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Blue-winged Olives

Tiny Baetis mayflies are perhaps the most commonly encountered and imitated by anglers on all American trout streams due to their great abundance, widespread distribution, and trout-friendly emergence habits.

Another fun day running around the West, and my first goofy attempt at Euro nymphing

By Troutnut on August 2nd, 2020
I fished from 7:30 am to 2:00 pm in the area I had hoped to fish the night before, if I hadn't see too many vehicles. I was the first one there, but a couple other guys arrived soon. I walked pretty far from the parking area, and I started fishing. upstream. I worked upstream with dries and nymphs, seeing no early action, but spooking a few good fish. Finally I saw one before it saw me, and I successfully targeted it with a perdigon-like nymph ("Spanish Bullet") under an indicator. That was the beginning of a great morning chasing big cutthroat.

My uncanny success with a nymph made for tight-line or Euro nymphing, despite using it on my usual 5-weight with a typical indicator, motivated me to finally give my new Euro nymphing rod and reel a try at my evening stop, the Big Lost River near Mackay, Idaho. I left my normal rod in the car and walked a good distance down to the river, committing to flailing around with the new technique and seeing what happens. Some good fish were rising, and nothing was touching my nymphs. I tied on a dry, flailed it around on the end of a very long leader of lightweight monofilament, and somehow managed to fool a 15" rainbow. Interesting way to inaugurate the new rod!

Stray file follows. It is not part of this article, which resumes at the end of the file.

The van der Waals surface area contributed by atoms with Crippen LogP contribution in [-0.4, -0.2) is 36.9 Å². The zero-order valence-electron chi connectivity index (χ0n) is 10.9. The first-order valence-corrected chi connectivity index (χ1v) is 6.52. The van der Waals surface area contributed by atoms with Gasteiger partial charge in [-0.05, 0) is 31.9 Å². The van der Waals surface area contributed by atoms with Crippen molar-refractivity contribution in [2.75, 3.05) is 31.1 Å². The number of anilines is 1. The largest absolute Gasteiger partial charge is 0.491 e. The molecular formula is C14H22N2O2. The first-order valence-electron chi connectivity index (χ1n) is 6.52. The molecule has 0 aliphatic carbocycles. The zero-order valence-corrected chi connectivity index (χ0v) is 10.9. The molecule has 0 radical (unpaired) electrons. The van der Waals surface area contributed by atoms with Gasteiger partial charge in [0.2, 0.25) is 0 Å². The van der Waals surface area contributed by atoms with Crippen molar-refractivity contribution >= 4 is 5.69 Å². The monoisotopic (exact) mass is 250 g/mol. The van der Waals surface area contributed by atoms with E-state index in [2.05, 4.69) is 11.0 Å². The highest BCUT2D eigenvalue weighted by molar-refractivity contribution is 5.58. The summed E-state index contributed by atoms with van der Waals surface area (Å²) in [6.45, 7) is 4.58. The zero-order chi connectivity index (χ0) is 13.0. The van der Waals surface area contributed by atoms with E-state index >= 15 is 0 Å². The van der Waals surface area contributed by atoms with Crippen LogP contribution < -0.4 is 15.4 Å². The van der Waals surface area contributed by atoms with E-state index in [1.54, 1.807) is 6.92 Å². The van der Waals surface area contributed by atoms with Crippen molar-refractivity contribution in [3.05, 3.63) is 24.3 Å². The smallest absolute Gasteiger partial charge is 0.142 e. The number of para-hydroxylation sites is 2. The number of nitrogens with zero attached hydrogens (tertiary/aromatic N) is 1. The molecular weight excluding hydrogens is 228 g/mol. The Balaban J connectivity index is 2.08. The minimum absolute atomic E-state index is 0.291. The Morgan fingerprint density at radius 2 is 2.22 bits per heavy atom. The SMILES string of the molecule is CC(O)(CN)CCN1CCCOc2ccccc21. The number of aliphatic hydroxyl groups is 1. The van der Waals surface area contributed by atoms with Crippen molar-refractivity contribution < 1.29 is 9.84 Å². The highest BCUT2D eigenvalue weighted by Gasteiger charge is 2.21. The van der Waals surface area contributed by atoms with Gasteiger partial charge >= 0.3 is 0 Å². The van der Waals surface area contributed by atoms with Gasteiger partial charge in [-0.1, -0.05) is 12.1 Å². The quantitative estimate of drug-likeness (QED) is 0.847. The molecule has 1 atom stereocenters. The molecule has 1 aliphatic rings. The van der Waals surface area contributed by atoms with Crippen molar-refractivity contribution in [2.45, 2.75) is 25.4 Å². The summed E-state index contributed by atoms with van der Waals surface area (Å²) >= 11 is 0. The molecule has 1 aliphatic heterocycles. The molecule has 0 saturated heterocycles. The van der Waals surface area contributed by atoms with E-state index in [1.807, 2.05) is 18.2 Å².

Photos by Troutnut from Mystery Creek #237 and the Big Lost River in Montana and Idaho

Closeup insects by Troutnut from the East Fork Big Lost River in Idaho

Female Ephemerella excrucians (Pale Morning Dun) Mayfly Dun
This "specimen" is actually two different duns, one missing the middle front and back left legs, the other missing the terminal filament i.e. middle tail. I added them together by accident, but since they're the same species, stage, and gender, I might as well leave them together.
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